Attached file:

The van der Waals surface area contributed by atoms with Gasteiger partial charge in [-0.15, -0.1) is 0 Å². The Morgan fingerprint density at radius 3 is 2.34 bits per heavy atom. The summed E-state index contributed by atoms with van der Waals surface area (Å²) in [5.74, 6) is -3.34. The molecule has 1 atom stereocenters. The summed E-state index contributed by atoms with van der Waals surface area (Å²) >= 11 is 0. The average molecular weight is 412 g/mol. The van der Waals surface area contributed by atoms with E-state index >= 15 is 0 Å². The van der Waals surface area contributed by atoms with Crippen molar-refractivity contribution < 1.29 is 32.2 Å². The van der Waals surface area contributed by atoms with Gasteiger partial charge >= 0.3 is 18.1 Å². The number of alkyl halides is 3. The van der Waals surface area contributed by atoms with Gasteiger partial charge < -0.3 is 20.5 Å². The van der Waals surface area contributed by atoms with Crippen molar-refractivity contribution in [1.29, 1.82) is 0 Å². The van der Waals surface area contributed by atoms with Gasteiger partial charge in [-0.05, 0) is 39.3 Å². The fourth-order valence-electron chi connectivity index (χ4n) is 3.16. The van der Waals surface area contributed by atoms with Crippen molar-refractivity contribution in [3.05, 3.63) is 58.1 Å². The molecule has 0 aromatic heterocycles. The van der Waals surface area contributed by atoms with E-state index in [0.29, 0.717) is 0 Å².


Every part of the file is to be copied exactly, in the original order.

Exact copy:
The van der Waals surface area contributed by atoms with Gasteiger partial charge in [-0.15, -0.1) is 0 Å². The Morgan fingerprint density at radius 3 is 2.34 bits per heavy atom. The summed E-state index contributed by atoms with van der Waals surface area (Å²) in [5.74, 6) is -3.34. The molecule has 1 atom stereocenters. The summed E-state index contributed by atoms with van der Waals surface area (Å²) >= 11 is 0. The average molecular weight is 412 g/mol. The van der Waals surface area contributed by atoms with E-state index >= 15 is 0 Å². The van der Waals surface area contributed by atoms with Crippen molar-refractivity contribution < 1.29 is 32.2 Å². The van der Waals surface area contributed by atoms with Gasteiger partial charge >= 0.3 is 18.1 Å². The number of alkyl halides is 3. The van der Waals surface area contributed by atoms with Gasteiger partial charge < -0.3 is 20.5 Å². The van der Waals surface area contributed by atoms with Crippen molar-refractivity contribution in [1.29, 1.82) is 0 Å². The van der Waals surface area contributed by atoms with Gasteiger partial charge in [-0.05, 0) is 39.3 Å². The fourth-order valence-electron chi connectivity index (χ4n) is 3.16. The van der Waals surface area contributed by atoms with Crippen molar-refractivity contribution in [3.05, 3.63) is 58.1 Å². The molecule has 0 aromatic heterocycles. The van der Waals surface area contributed by atoms with E-state index in [0.29, 0.717) is 0 Å².